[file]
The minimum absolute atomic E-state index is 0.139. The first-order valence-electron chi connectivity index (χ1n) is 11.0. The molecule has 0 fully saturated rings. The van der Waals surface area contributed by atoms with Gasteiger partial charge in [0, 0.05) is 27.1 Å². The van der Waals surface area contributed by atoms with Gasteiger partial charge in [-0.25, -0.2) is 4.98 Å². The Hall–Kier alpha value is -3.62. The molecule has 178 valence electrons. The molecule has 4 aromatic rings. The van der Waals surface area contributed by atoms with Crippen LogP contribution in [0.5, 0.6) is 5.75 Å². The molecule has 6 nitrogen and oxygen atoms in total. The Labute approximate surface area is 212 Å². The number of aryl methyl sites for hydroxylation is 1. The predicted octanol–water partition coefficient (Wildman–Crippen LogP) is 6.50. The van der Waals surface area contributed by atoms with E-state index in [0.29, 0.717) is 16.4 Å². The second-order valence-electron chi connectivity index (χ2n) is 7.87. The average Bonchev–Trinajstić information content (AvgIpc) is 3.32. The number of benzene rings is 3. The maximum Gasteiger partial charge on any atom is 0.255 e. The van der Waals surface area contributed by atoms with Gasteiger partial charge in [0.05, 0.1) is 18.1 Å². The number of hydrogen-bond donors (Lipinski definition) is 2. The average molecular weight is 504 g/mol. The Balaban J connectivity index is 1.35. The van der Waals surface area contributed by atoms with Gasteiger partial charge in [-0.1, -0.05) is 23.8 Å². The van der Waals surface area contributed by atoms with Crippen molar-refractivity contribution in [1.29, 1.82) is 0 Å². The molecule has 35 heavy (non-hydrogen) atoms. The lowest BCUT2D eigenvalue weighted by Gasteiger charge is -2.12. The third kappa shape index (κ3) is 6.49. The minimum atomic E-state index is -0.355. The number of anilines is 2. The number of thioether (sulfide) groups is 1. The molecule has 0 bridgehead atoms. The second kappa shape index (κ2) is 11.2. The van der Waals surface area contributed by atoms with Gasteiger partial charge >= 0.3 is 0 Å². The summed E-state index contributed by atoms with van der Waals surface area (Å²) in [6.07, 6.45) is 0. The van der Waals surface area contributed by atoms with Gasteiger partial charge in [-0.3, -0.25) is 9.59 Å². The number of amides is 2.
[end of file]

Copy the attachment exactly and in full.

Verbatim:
The minimum absolute atomic E-state index is 0.139. The first-order valence-electron chi connectivity index (χ1n) is 11.0. The molecule has 0 fully saturated rings. The van der Waals surface area contributed by atoms with Gasteiger partial charge in [0, 0.05) is 27.1 Å². The van der Waals surface area contributed by atoms with Gasteiger partial charge in [-0.25, -0.2) is 4.98 Å². The Hall–Kier alpha value is -3.62. The molecule has 178 valence electrons. The molecule has 4 aromatic rings. The van der Waals surface area contributed by atoms with Crippen LogP contribution in [0.5, 0.6) is 5.75 Å². The molecule has 6 nitrogen and oxygen atoms in total. The Labute approximate surface area is 212 Å². The number of aryl methyl sites for hydroxylation is 1. The predicted octanol–water partition coefficient (Wildman–Crippen LogP) is 6.50. The van der Waals surface area contributed by atoms with E-state index in [0.29, 0.717) is 16.4 Å². The second-order valence-electron chi connectivity index (χ2n) is 7.87. The average Bonchev–Trinajstić information content (AvgIpc) is 3.32. The number of benzene rings is 3. The maximum Gasteiger partial charge on any atom is 0.255 e. The van der Waals surface area contributed by atoms with Gasteiger partial charge in [0.05, 0.1) is 18.1 Å². The number of hydrogen-bond donors (Lipinski definition) is 2. The average molecular weight is 504 g/mol. The Balaban J connectivity index is 1.35. The van der Waals surface area contributed by atoms with Gasteiger partial charge in [-0.1, -0.05) is 23.8 Å². The van der Waals surface area contributed by atoms with Crippen molar-refractivity contribution in [1.29, 1.82) is 0 Å². The molecule has 35 heavy (non-hydrogen) atoms. The lowest BCUT2D eigenvalue weighted by Gasteiger charge is -2.12. The third kappa shape index (κ3) is 6.49. The minimum atomic E-state index is -0.355. The number of anilines is 2. The number of thioether (sulfide) groups is 1. The molecule has 0 bridgehead atoms. The second kappa shape index (κ2) is 11.2. The van der Waals surface area contributed by atoms with Gasteiger partial charge >= 0.3 is 0 Å². The summed E-state index contributed by atoms with van der Waals surface area (Å²) in [6.07, 6.45) is 0. The van der Waals surface area contributed by atoms with Gasteiger partial charge in [-0.3, -0.25) is 9.59 Å². The number of amides is 2.